It was the early 2000s when the iTunes Music Store sold a million songs in the first week of its launch. That simple act of sitting in front of a computer screen instead of walking into a record shop, and purchasing a song online—not a full album, not a physical record or a CD, but one song of choice from a vast online catalogue—changed not just the music industry, I believe it fundamentally tied technology to shopping in an enduring way for customers.
Next-generation Commerce: Getting ‘with it’
With technology as its backbone, e-commerce has grown from strength to strength in recent years. But the locus where it truly manifests is the customer. It is in the customer’s hands that it clicks into action and demonstrates results. And the expansion of ecommerce has been significantly propelled by the growing user-base of millennials. For a generation joined at the hip with their phones and largely dependent on technology, the ease, variety, and multichannel brilliance of ecommerce is a great draw for millennials looking to purchase things; all kinds of things. 42% of millennials have bought a product on their phones, as per the Global Web Index, foretelling growth in mobile commerce too. The market-altering dominance of millennials is not just due to their sheer numbers and the numbers of what they buy; it is because they also influence the behaviors of earlier generations in terms of buying habits, consumption patterns, the usage of technology, and adoption of new platforms.
This change in the demographic of the growing population online has coincided with the coming of the digital revolution. I see businesses now evolving from ecommerce to next-generation commerce. Next-generation commerce is much more holistic and layered than vanilla ecommerce templates or simply drop-shipping online, and these nuanced developments flow from technology and new digital trends.
Which technologies are shaping next-generation e-commerce?
With customers who are so tech-savvy (almost tech-dependent, I’d say), e-commerce is moulding itself to deliver to them. Now, new technologies such as mobile, predictive analytics, and social media are making it possible for companies to respond to the changing needs of the new digital consumer. Essentially, these technology trends are improving the user experience by catering to their preferences, habits, and expectations. What are they doing?
- ‘Intuitively’ understanding the customer: With big data, predictive analytics, and cookie-based retargeting, companies are able to forecast preferences and behaviors. This allows them to proactively do targeted selling and marketing, making the customer feel understood. As per the Mobile Shopping Survey Series by AisleBuyer, 75% of customers would switch to brands that deliver real-time promotions to their smartphones as they shopped. When an e-retailer sends you an auto-alert that it is time to refill your kitchen’s sugar jar or you get a discount on a shaver you were considering buying, as a customer you appreciate such convenience and subscriptions/notifications turn meaningful.
- Interacting with customers: Social media is a kind of microcosmic universe where companies can interact with their target users, listening to their preferences, as well as sharing about products and benefits. The specifics of different social media platforms add to the range of ways companies can converse with their existing and potential audiences, by capitalizing on their strengths. Millennials are reported to be very involved with brands, sharing feedback and reviews. This is good for brands as they can tailor their offering and brand proposition to be appealing. Social media algorithms, chatbots, big data, and cloud all add substance to the interactions, pulling customers into the circle of brand communities.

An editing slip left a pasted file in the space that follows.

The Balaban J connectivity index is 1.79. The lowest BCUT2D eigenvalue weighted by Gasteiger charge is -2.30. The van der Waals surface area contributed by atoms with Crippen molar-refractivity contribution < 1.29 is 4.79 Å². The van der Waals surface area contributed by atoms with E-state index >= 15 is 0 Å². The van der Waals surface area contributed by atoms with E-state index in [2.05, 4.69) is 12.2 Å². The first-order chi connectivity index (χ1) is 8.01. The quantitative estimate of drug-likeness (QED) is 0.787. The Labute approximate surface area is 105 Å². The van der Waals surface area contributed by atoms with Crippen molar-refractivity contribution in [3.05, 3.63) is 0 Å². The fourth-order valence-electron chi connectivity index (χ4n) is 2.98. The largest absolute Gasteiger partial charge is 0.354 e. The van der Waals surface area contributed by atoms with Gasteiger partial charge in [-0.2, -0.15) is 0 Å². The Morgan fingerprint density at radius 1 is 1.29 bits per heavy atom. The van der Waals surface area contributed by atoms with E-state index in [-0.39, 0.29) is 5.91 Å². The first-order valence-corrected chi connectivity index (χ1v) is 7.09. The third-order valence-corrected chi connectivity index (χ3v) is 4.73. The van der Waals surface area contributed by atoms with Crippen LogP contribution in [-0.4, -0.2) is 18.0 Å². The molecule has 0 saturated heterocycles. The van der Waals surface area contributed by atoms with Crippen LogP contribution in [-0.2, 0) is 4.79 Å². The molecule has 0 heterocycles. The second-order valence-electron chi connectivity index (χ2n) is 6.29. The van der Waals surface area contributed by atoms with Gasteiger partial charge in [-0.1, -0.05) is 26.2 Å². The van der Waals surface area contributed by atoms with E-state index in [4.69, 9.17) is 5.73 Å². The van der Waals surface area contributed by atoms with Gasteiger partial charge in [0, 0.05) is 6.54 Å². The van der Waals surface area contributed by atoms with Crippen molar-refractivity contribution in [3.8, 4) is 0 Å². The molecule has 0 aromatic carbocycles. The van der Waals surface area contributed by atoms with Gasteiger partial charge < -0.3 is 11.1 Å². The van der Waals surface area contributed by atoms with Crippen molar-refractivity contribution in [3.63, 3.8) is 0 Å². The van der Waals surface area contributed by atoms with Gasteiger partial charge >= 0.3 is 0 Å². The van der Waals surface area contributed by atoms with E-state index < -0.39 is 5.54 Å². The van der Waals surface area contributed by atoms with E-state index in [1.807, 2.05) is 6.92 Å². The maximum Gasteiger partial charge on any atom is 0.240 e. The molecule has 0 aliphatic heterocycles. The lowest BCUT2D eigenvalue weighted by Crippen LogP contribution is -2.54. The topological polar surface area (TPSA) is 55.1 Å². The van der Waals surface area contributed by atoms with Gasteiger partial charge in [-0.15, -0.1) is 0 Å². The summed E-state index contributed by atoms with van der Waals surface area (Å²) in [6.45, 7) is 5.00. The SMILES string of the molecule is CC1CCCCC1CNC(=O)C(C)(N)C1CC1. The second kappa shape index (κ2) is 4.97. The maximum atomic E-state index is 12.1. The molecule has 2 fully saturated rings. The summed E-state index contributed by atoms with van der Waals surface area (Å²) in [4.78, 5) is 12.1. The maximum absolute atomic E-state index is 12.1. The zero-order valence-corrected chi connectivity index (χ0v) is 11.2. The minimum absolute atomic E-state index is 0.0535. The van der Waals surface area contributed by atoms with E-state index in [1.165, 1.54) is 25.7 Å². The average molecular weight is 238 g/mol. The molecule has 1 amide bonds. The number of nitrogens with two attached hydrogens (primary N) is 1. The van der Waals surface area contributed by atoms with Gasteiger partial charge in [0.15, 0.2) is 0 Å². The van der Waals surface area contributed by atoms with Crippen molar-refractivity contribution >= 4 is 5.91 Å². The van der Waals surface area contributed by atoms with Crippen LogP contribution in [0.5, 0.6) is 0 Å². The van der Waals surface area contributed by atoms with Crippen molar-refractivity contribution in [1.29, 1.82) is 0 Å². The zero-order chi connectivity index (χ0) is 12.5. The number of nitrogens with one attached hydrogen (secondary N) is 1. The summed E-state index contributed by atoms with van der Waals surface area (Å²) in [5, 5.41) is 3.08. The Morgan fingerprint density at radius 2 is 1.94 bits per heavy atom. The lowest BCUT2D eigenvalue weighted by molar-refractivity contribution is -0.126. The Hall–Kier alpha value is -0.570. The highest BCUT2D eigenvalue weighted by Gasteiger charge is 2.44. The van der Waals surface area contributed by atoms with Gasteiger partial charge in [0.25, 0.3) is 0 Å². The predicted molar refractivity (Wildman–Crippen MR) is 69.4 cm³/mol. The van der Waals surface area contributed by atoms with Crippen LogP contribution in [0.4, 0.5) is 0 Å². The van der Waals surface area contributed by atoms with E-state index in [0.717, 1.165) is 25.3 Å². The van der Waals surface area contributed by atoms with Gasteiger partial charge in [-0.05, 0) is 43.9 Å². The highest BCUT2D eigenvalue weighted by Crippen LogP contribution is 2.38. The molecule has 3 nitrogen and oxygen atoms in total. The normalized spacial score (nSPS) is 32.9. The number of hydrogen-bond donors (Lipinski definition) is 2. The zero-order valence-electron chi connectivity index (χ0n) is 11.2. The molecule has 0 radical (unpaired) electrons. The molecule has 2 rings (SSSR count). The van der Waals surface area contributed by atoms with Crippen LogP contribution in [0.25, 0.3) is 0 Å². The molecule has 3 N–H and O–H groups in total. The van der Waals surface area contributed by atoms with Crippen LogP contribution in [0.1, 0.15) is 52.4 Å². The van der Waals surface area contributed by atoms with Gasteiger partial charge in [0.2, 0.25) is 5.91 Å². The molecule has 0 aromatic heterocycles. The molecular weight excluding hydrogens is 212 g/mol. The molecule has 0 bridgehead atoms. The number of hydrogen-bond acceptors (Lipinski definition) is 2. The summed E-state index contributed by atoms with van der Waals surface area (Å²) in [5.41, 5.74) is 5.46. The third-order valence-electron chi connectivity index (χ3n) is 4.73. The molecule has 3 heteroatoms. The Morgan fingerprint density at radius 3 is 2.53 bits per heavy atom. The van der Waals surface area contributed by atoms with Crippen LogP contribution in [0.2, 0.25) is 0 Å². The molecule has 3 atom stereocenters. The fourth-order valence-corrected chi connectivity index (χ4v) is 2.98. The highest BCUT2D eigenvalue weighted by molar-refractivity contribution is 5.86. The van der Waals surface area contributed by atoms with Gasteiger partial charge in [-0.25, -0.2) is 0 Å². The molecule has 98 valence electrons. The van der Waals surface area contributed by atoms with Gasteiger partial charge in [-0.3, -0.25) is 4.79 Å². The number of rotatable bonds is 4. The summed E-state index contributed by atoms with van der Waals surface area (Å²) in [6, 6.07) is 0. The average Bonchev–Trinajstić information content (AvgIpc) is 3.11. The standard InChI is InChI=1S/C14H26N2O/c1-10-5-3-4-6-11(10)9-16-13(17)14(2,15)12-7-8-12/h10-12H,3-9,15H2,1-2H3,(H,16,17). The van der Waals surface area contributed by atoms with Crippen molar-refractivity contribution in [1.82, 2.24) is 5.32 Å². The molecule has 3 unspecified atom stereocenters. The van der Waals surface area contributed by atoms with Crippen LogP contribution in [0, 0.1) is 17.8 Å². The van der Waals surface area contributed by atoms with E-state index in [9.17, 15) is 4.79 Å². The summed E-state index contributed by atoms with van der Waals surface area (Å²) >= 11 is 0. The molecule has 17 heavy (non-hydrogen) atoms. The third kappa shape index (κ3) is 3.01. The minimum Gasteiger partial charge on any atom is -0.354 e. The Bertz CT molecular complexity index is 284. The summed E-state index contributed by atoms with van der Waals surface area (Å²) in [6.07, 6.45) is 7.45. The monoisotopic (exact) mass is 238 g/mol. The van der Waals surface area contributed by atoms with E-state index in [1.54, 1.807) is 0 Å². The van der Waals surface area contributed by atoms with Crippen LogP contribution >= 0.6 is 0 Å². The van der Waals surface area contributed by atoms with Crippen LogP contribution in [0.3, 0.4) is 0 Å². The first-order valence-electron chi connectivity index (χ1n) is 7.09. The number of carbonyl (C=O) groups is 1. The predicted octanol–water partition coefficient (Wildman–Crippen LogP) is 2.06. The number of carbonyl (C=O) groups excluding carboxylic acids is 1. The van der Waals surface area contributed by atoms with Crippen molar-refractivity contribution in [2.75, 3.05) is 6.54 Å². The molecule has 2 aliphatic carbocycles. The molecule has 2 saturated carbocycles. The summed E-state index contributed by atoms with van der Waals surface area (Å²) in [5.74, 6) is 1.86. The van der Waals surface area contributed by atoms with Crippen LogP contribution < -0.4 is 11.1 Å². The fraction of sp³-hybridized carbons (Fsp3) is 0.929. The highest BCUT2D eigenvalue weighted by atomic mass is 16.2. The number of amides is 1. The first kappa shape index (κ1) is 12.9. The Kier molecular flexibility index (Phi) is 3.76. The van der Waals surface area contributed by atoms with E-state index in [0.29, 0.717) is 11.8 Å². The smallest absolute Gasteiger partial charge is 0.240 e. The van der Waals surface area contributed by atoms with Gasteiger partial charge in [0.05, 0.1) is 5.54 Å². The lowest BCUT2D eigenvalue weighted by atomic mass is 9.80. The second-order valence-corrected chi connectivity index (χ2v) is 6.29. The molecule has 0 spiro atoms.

- Making shopping seamless: Social media also lends itself to what I feel next-generation commerce is really all about – making the whole customer journey as seamless as possible. This is enabled by mobile and multichannel technologies. The focus is not so much on driving customers into e-stores, but in taking e-stores to customers. Online window shopping is very common with digital consumers continuously browsing various platforms and shopping sites, and the ease of multichannel helps this, pushing towards better conversions. Digital payments – through online payment providers and mobile wallets – are a key ingredient to supporting the seamless shopping experience. So the digital consumer floats comfortably from work to unwinding, buying a book to start reading, checking a match score, liking a friend’s selfie in a new outfit, browsing similar outfits, wishlisting a handful of items, pausing to order lunch, then transferring shopping gift points to a friend, and so on, ad infinitum. Today, there really seem no limits to what you can buy online, or indeed even to how shopping is defined, and responsive, agile, multichannel technologies are to thank for this.
The beauty is in how such an array of technological developments and digital trends come together to improve the holistic shopping experience, enabling customers to delight in it, and supporting companies in deriving benefits and brand loyalty. So such next-generation commerce is a win-win for everyone, including for start-ups and small businesses for whom the egalitarian digital space where they are not overshadowed by big market-leaders, is a boon. I believe technology providers and innovators will do well to consistently respond to the preferences and usage habits of digital consumers and millennials as they draw the landscape of next-generation commerce.